J.B. Spins

Jazz, film, and improvised culture.

Friday, May 17, 2013

Black Rock: This Trip is No Fun

Who goes camping on a remote coastal Maine isle during the off-season?  Psycho killers and their made-to-order victims, that’s who. There is nothing inherently wrong with a traditional slasher movie set-up, but the execution is decidedly problematic throughout Katie Aselton’s Black Rock (trailer here), which opens today in New York.

Sarah has tricked her childhood friends Abby and Lou into joining her on a camping trip, in hopes that they will bury the hatchet.  Years ago, Lou bedded Abby’s boyfriend.  Still nurturing her resentment, the soon-to-be divorced Abby is not ready to forgive and forget.  When they run into three hunters, the thoroughly annoyed Abby gets sloppy drunk and flirty with Derek, the alpha male, who rather misconstrues her attentions.  This leads to all kinds of trouble.

When one of the sullen hunters tells the women what a hero Derek was in Iraq, no matter what they said at the court martial, we know what kind of movie we’re in for.  Yes, that’s right, they are unhinged veterans.  You might have thought the sleazy psycho Vietnam Vet exploitation film was an embarrassing relic of the 1970’s, but evidently Aselton and her husband-screenwriter Mark Duplass are determined to revive it.  Yes, this is how the Duplass household would like to thank all our men and women in uniform: by suggesting they are an inch removed from Richard Speck.  Really, you shouldn’t have.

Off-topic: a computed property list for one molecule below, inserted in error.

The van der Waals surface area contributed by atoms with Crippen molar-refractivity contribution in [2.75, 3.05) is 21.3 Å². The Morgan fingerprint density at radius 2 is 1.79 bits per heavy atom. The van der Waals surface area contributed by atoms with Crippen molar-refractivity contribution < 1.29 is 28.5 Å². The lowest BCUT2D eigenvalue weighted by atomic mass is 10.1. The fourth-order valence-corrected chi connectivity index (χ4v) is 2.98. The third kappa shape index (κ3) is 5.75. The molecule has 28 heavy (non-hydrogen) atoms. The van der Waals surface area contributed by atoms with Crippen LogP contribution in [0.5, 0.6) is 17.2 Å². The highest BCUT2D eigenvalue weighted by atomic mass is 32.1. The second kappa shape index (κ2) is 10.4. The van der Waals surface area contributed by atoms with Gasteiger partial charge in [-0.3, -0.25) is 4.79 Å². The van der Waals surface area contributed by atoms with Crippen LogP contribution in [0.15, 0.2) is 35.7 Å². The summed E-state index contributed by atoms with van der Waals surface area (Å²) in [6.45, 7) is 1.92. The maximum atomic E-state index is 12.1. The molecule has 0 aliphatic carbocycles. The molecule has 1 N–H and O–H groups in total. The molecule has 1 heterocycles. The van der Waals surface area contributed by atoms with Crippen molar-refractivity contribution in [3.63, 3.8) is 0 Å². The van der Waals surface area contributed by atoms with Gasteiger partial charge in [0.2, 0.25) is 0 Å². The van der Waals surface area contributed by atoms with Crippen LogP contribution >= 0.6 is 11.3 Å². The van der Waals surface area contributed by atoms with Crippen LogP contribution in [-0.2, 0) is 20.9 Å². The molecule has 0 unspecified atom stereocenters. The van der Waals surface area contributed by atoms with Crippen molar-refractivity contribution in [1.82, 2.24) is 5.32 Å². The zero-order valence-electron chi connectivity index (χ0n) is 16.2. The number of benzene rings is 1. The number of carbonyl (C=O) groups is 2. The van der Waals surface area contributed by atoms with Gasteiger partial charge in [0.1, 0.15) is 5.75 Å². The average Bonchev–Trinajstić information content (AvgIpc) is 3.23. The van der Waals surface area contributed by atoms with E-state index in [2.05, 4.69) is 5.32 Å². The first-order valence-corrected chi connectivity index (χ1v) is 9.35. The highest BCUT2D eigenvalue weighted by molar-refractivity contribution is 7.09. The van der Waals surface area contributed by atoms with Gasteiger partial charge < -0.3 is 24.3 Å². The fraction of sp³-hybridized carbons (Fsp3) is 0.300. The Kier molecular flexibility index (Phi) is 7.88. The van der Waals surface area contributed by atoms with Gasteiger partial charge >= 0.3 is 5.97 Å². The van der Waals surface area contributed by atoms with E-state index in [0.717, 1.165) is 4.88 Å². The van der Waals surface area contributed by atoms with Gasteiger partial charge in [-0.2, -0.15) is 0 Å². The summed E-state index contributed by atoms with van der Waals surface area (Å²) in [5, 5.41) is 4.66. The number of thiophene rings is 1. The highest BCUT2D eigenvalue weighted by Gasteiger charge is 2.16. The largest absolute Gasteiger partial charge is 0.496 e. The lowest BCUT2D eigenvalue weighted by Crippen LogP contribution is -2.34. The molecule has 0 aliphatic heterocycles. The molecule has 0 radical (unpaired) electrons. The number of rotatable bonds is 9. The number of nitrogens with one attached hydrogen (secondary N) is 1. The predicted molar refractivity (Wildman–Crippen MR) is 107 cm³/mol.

Oddly, the first ten minutes or so show a flash of promise thanks to some caustically catty dialogue.  That promise is short lived.  By the time the bound women goad the craziest of the crazies into letting them go so they can hunt them down like real men, audience emotional detachment should reach one hundred percent.  Nor does Rock have the guts to go all in with its gender-based victimization and retribution themes, a la I Spit on Your Grave.  Instead, Aselton and Duplass basically follow the Most Dangerous Game template, chapter and uninspired verse.

To be fair, Kate Bosworth has some nice moments as the somewhat likably goofy Sarah.  However, Aselton and Lake Bell largely blend together as Abby and Lou (or Lou and Abby).  As their three antagonists, Jay Poulson, Will Bouvier, and Anselm Richardson never transcend their characters’ cookie-cutter stereotypes.  Of course, they are not supposed to.

As a horror film, Black Rock is a bore.  Yet, it has the potential to be something far worse.  It is easy to see unsavory elements repurposing the exploitation flick to demonize the American servicemen.  After all, we know the Frankfort terror attack was inspired by Brian De Palma’s Redacted and for weeks the administration blamed Benghazi on a youtube video.  A disappointment on every level, Black Rock is not recommended for anyone under any circumstances when it opens today (5/17) at the Village East.

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